He takes his music to the streets and joins Corey’s Indians.
Corey sells drugs at Franklin High. Half Indian (on both sides) and the son of a single mother (“his teen-age old man off to the Indo-China War and splattered all over the jungle”), Corey finds deliverance and meaning in his heritage: “He had learned his identity out of the books, but he had made it real the old way, by fasting and vision. He had made himself real” (26). Propelled by the raw power of Shawn’s voice on the radio and the historical fragments of Indian heroism found in library books, Corey comes to an epiphany—a new tribe needs to be created where humankind “could learn the good ways of being in harmony, of cooperating, of sane bravery in defense of each other” (36).
Ginny, the daughter of Polish immigrants, is shuttled through Franklin High on “the droupout track” (48): “no one had bothered to notice that she had managed to learn English since then, and that here was an alert if bruised intelligence” (49). The Indians offer Ginny a purpose, a profession, a passion. She takes charge of building a new community—planting vegetables, organizing rural survival.
Billy lives a path charted by his mother. Due to 50s pressure, she could not become a doctor—instead, she dragged her unintelligent husband through college and fostered in her son a “quiet scorn” for his father. The brightest of his class at Franklin High and on the path towards college, Billy tutors a young black man how to read at grade level and realizes that he is complicit in training him so “the Army could use him” (41). He finds “Corey’s boys” amateurs of hating as “they hadn’t studied who was using them and why” (42). Not entirely convinced by Corey’s rhetoric and “brightly lit counter-myths” and “tableaux of great Indian leaders and peasant uprisings and guerrilla struggles” (49), Billy joins The Indians in seizing control of the school and creating a “new nation in the belly” of the old one. As police approach the school, Billy feels like he belongs for the first time. He’s possessed by military radicalism, taking the battle to the streets, organizing the resistance. Corey’s back-to-the-land visions spell a future rift.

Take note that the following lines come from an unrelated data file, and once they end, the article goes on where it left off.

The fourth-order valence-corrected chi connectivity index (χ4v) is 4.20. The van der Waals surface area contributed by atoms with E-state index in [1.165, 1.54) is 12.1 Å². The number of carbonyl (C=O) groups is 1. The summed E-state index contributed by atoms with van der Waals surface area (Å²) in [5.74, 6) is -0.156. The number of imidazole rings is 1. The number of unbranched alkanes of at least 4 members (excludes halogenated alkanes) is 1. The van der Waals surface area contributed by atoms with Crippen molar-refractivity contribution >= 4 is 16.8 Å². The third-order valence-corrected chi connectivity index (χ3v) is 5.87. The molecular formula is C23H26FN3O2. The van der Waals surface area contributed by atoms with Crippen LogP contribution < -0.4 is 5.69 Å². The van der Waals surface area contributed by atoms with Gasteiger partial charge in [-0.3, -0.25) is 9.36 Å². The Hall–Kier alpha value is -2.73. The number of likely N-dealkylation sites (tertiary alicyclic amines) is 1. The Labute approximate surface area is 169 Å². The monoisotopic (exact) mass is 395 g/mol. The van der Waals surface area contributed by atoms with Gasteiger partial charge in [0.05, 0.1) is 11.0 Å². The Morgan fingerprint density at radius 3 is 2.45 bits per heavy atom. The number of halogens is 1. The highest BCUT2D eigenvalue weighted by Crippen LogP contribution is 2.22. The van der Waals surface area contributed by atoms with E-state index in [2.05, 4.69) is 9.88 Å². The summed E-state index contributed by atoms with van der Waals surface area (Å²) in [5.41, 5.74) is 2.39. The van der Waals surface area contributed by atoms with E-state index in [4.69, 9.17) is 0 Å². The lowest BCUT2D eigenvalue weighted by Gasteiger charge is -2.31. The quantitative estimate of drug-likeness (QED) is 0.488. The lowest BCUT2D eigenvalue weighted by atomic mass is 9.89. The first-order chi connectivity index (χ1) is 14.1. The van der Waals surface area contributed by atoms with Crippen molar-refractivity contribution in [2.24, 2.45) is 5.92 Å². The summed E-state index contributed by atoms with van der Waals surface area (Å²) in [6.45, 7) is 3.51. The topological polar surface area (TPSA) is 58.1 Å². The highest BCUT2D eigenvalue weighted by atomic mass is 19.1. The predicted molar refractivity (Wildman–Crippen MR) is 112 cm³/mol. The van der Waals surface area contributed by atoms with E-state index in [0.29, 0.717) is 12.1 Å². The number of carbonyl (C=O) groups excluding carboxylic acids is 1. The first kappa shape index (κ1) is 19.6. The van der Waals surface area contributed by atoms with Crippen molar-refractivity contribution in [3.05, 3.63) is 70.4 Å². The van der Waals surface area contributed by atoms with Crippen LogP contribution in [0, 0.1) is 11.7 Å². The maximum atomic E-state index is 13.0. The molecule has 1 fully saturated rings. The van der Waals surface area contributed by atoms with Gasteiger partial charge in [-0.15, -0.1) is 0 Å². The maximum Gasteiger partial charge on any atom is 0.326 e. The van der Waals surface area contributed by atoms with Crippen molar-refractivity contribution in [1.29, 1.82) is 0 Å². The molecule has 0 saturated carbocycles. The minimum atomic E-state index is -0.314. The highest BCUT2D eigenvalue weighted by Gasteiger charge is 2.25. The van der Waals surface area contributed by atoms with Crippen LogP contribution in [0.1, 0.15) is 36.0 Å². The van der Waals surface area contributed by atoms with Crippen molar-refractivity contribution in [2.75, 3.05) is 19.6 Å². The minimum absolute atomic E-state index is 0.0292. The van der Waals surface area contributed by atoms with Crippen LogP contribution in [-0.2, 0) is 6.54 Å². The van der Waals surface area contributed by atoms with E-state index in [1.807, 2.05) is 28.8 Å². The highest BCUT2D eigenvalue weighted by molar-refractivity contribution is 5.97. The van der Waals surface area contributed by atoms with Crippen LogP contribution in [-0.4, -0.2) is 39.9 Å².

Joanna lives an aimless life as the daughter of an Army Captain. She chaffs at the expectations placed on young women: “Joanna made a quick list of things she found obscene: powdering your face, wearing underwear that caused parts of the body to stick out of get squished in unnaturally, shaving under the arms or between the legs, dipping fingernails or toenails in paint” (53). She attends a concert where Shawn performs and meets Corey. She struggles to identify her place in the group as they view her as Corey’s girl rather than a member in her own right.